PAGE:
While creating an audience for a Facebook ad campaign for one of our clients, I noticed some changes in Facebook ads targeting options. Facebook no longer gives the targeting option related to breast cancer. Digging deep into the issue, I found that Facebook has removed some categories from their audience targeting option.
It was a pleasant surprise to see that Meta takes some initiative by removing some sensitive parameters from Facebook’s audience targeting options.
What changed in Facebook ads targeting
After doing some more research, we found that four categories in the audience targeting options are gone.
- Political beliefs, social issues, causes, organizations, and figures
- Religious beliefs and religious groups (like “Catholic Church”)
- Sexual orientation (like “LGBT community”)
- Health issues and causes (like “Breast cancer awareness”)
These changes in Facebook’s ad campaign started today, January 19, 2022, and the rollout will happen throughout the week across different regions.
From the past couple of years, the growing concern related to personal data of people being used through different advertising platforms has challenged companies like Meta to scale back their targeting options and stay away from individual characteristics.
How to minimize the potential impact of these changes
These changes will not drastically impact how most businesses create their Facebook ads. However, if it will somehow affect your marketing strategy or target audience, there is still a way to minimize the impact of these changes on your ongoing campaigns.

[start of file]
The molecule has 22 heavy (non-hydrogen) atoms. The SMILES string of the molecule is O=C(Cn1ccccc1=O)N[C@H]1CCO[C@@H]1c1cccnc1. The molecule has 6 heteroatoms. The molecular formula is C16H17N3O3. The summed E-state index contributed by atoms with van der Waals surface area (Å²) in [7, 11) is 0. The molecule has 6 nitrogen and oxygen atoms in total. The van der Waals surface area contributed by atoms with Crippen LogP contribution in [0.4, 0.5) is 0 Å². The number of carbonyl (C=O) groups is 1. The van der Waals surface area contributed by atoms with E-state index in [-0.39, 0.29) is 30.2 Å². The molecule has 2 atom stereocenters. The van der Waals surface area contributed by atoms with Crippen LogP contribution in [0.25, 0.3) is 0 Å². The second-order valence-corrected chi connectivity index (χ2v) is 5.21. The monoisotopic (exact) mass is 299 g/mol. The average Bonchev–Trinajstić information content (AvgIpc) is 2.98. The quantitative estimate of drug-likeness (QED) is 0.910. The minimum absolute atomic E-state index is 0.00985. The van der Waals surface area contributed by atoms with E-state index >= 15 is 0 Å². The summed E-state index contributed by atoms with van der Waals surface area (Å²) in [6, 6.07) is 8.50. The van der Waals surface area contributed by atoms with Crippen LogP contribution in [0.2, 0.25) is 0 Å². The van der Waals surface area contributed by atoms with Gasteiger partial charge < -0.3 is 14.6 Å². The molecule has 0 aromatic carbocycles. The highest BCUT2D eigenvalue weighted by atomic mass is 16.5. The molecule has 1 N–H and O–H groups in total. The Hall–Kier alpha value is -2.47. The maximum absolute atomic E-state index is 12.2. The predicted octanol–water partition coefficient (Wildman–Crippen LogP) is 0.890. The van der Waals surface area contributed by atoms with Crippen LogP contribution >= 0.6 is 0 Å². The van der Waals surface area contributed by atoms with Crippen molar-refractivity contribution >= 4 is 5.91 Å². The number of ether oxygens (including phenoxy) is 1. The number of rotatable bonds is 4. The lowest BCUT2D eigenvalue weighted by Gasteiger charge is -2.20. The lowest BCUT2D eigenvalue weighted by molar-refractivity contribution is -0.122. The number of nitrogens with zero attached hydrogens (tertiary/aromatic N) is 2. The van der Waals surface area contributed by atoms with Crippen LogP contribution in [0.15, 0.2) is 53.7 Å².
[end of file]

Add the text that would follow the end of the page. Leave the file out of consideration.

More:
Meta has released a statement on their developers portal. They have mentioned that the campaign-level edits can still be made (like budget amount or campaign names) on campaigns created before January 19, 2022. But after March 17, 2022, it will no longer be possible to edit previous campaigns without triggering audience changes.
Edits at ad set level or ad level will trigger audience changes immediately from today itself.
What to expect in future
This update will not go unnoticed by other digital advertising platforms, and soon we can expect similar changes to them as well.
For the time being, it is interesting to see that finally, Meta is listening and taking some action for the enormous amount of feedback related to data privacy that has been mounting up for the past 2 to 3 years.
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